A national testing group says each of South Carolina’s 46 counties is “work ready,” based on their high-school graduation rates and test takers’ career assessment scores.
The state Department of Employment and Workforce said last week that Richland and Jasper counties have cleared the hurdles to be named “work ready communities” by ACT Inc., rounding out the state’s total. South Carolina is the first state to have each of its counties certified.
The designation is based on the National Career Readiness Certificate assessments written by ACT, which is better known for its college entrance exam. To become certified, counties had to have a certain number of people earn a certificate and recruit businesses to endorse the program. They also had to hit a high school graduation rate of more than 73 percent, or show improvement.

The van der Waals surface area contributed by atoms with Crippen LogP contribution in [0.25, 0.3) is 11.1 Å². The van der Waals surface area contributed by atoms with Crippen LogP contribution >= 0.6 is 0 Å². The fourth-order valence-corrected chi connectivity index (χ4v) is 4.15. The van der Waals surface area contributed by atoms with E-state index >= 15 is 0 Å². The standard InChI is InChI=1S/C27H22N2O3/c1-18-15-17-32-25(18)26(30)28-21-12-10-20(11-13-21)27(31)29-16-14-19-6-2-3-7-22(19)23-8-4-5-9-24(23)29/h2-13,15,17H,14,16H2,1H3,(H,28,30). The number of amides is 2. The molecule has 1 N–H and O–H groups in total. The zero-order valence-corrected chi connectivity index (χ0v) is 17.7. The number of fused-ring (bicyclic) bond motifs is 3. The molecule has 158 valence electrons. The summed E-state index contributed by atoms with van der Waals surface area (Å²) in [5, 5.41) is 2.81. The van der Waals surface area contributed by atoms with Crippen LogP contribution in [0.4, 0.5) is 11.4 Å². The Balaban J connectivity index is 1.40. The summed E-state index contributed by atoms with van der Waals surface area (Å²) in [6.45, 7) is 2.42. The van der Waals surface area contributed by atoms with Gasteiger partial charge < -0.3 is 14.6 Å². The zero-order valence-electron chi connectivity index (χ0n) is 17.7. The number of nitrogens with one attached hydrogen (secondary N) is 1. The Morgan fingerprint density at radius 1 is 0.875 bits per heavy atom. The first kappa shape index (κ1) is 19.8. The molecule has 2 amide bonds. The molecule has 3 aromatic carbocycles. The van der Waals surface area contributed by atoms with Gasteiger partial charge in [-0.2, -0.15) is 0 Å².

The program costs the state $500,000 a year, said Cheryl Stanton, executive director of the workforce department. It’s meant to quantify South Carolina workers’ skills in an effort to lure new employers. Companies looking to move here, the thinking goes, can use the test scores to vet possible workers.
“It tells employers who are here and want to come here that South Carolina has a skilled, work-ready workforce,” Stanton said.
The state joined the ACT initiative in 2012, but it has pushed the program harder in recent years: High school juniors are required to take the career assessment, a push that started in the 2014-15 school year. It’s also offered elsewhere, including employment offices and adult education centers.
“The business community has made clear that having a skilled and highly trained workforce is the most critical piece of the puzzle for them in today’s highly competitive business environment,” Ted Pitts, president of the Columbia-based S.C. Chamber of Commerce, said in a statement. “Being the first fully certified work ready state in the nation is a big deal.”
Reach Thad Moore at 843-937-5703 or on Twitter @thadmoore.